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Chapter 10 - The Move

Posted by greygelding , 13 May 2016 · 687 views


Our small herd was moved immediately to their new home. This was a small, one stall barn behind a home about six or seven miles from the Arab ranch. This was a group of intelligent horses and they settled in immediately. The stall had an attached tack room and feed room. We had spent a lot of time fussing over Shady during the last year so she apparently had no problem when we moved into the tack room one night complete with sleeping bags. She had just been picking at her dinner, her bags were full of milk, and it looked like a go for tonight. We settled in for the night and the mare took all this in stride. With the move she was almost a week late but that might be normal for her. She was up and down that night and so was Pam. In the wee hours of the morning Pam woke me up with "Mike. Get up! Her water broke!" We had a good friend of Pam's staying there as well, so armed with a camera she went out behind us. Sure enough, we were about to witness our first foaling. It truly was a breathtaking experience for us. Well coached by our Vet, Pam took immediate charge. I was excited and not sure what to do and when, you would have thought Pam had been doing this for years. A pair of feet appeared and the show was underway. The only complication was the feet were together and Shady was pushing hard. We were told that one foot should lead the other slightly to allow an easier birth. Knowing not to pull, Pam gently repositioned the feet and out shot the foal. Both mom and baby were exhausted and with the baby over halfway out they took a moments rest. Then Shady decided that enough was enough and with a final determined push out squirted our new horse.

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Allowing them to rest again we waited quietly until mom decided it was time to welcome her new foal, Breezie, into the big world. The umbilical transfer complete she got to her feet and commenced a thorough cleaning and inspection. Tying the afterbirth up so there would be no tearing, Pam hugged her girl, and then lifted the foals tail. It was a girl! We were proud parents and watched as she tried to get up on those wobbly legs. It took some doing but she was quickly standing and figuring out how to walk. Next we watched as the all important first nursing commenced. Once Shady had dropped the afterbirth and Pam inspected it to ensure that it was complete, we took a big sigh of relief and couldn't wait to start playing with our new toy. The next morning the Vet stopped by and while we held the anxious mother he sat on the ground with the foal laying on his lap doing his vet thing with a lot of petting and love thrown in at no extra charge. He examined mother and her afterbirth and pronounced that all was well. One of my favorite things to do with a new foal is to pick them up and carry them around. As they age they are totally under control with just a light touch as they remain convinced I can pick them up anytime I want. Pam was truly in her element as she loves thing in "miniature". Foal sized blankets as well as halters were purchased. Of course they came in several increasing sizes to accommodate her growth.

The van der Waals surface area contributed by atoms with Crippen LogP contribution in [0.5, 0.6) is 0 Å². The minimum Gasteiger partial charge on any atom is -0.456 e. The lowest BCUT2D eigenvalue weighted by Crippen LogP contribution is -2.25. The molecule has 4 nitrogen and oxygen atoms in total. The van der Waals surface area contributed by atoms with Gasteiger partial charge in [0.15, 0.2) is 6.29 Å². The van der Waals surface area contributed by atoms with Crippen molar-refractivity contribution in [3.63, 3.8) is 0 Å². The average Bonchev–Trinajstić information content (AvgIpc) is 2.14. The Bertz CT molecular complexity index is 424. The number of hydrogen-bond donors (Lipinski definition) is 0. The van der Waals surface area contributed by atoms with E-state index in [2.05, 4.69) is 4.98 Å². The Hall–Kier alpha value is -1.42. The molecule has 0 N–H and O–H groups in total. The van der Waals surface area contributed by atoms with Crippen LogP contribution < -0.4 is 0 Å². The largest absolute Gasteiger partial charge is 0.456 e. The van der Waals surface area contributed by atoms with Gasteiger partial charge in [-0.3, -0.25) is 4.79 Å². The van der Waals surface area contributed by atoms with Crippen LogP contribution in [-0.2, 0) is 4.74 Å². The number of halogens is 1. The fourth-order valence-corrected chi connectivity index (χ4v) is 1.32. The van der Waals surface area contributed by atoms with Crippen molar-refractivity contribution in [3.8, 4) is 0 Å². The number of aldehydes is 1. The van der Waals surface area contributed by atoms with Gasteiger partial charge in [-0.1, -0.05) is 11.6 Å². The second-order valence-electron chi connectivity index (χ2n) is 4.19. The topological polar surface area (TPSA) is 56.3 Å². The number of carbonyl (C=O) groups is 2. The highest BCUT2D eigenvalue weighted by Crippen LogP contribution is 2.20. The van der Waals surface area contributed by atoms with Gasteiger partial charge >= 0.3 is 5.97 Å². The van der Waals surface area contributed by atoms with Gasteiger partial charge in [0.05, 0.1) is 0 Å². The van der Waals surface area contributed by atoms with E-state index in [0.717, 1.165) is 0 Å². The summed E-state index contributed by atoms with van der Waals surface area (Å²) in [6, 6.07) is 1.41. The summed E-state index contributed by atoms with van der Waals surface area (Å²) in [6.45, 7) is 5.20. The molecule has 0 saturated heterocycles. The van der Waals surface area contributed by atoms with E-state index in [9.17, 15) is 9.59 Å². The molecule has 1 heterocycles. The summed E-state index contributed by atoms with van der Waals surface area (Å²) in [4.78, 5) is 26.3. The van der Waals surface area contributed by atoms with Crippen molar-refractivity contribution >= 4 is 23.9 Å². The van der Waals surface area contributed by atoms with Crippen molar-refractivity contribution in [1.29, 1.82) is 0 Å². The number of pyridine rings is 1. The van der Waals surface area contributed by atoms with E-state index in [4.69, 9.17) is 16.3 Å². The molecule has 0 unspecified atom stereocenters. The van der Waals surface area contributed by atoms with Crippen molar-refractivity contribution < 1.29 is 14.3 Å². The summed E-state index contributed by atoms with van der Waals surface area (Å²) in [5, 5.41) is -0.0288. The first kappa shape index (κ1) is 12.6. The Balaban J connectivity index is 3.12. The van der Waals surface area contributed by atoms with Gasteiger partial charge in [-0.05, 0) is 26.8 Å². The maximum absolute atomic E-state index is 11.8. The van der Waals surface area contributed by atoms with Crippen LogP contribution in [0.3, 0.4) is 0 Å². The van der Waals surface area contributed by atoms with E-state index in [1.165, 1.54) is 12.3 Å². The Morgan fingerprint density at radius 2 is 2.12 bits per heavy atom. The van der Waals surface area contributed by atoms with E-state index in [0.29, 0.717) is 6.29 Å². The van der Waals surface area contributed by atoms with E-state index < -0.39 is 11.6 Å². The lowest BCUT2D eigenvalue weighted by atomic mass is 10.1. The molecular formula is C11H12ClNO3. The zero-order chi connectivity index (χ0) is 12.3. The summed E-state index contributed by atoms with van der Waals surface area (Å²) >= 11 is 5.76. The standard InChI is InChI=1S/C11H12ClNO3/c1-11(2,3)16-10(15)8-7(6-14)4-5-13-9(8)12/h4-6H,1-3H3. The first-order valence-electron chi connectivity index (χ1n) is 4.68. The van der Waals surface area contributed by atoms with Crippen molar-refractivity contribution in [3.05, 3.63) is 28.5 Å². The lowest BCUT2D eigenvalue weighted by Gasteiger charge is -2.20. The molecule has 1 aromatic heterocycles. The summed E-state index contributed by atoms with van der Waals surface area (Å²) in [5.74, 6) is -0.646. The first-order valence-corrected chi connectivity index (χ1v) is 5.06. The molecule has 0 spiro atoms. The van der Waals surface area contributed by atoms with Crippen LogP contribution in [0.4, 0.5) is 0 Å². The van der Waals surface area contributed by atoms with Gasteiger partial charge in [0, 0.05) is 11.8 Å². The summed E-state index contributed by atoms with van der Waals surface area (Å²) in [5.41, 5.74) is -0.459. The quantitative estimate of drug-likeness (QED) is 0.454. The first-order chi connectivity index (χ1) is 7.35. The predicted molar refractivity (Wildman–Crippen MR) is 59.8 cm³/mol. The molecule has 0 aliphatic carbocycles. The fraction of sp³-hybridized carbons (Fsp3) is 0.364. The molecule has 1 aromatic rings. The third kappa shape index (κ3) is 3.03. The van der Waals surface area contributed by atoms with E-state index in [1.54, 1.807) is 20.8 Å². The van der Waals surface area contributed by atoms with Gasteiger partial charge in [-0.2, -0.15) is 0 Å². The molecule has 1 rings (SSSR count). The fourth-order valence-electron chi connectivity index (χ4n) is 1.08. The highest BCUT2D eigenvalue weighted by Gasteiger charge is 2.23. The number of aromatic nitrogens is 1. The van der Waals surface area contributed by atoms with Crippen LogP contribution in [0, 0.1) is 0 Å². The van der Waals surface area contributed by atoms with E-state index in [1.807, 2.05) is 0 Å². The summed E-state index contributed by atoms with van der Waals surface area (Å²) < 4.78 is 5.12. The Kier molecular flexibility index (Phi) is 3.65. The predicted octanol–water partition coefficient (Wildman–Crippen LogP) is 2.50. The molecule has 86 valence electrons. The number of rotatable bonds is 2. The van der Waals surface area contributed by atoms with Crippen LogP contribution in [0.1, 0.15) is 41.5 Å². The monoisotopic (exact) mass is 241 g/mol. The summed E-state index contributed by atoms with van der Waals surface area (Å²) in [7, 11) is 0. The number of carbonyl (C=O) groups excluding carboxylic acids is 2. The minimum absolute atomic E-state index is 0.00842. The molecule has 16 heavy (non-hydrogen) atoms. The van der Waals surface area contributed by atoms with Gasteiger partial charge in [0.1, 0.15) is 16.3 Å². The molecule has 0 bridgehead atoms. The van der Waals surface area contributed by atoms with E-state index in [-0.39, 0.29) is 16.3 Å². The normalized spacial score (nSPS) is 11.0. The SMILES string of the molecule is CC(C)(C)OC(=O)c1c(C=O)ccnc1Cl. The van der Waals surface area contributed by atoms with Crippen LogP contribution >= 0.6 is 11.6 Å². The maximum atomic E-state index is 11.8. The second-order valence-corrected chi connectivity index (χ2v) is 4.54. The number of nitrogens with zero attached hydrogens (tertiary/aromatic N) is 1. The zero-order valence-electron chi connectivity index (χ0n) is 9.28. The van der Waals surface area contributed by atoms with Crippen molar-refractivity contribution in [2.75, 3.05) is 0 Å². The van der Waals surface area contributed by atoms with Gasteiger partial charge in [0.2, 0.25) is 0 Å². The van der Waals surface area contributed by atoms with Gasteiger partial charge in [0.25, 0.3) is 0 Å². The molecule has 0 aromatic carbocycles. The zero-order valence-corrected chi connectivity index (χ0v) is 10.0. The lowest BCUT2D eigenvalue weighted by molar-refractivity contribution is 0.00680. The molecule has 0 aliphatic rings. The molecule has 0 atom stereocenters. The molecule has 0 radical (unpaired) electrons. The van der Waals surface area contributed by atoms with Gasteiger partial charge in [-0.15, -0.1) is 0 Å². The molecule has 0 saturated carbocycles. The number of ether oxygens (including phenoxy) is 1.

As Breezie grew, we got foal pellets to supplement her diet. We had to build a special pen with an entrance too narrow and so low that Shady couldn't get in to steal Breezie's food. Our first attempt had ended in failure. The special foal feeder designed with bars across the top leaving narrow openings wide enough for the foal's muzzle but not the dam's. they might work fine for a "normal" horse but they didn't even slow Shady down. We watched in dismay as she learned to ram her muzzle in as far as she could and then out came the tongue. Looking like an anteater she would then proceed to lick up as many pellets as she could.

While this was going on I had Fuego to tend to. Treating the summer sore on his chest, now open as a large circular wound, was a snap compared to his eyes. I had to first dig granules out of the lower corner of his eyes and then apply medication. This involved a nose twitch, at least it did for the first three days. I would twitch him, cradle his head in my arm, and using something the vet had supplied me with dig out the granules, squeeze the medication from a small tube into the place vacated by the granules, and then massage the area. The last part he loved but not the first part. On the fourth day instead of retreating to the far side of the corral he approached me and laid his head into my arm. Astonished I reached for the twitch and he withdrew. Could he actually dislike the twitching more than the treatment? Thinking it over, and muttering to Pam that this can't be happening, I put the twitch away. He immediately returned and placed his head in the proper place. Not sure what to make of this I started his treatment. He never moved and we were quickly done. To say we were stunned by this development would be an understatement but I never twitched him again. I had just learned another lesson in the wonderful world of Arabian horses.


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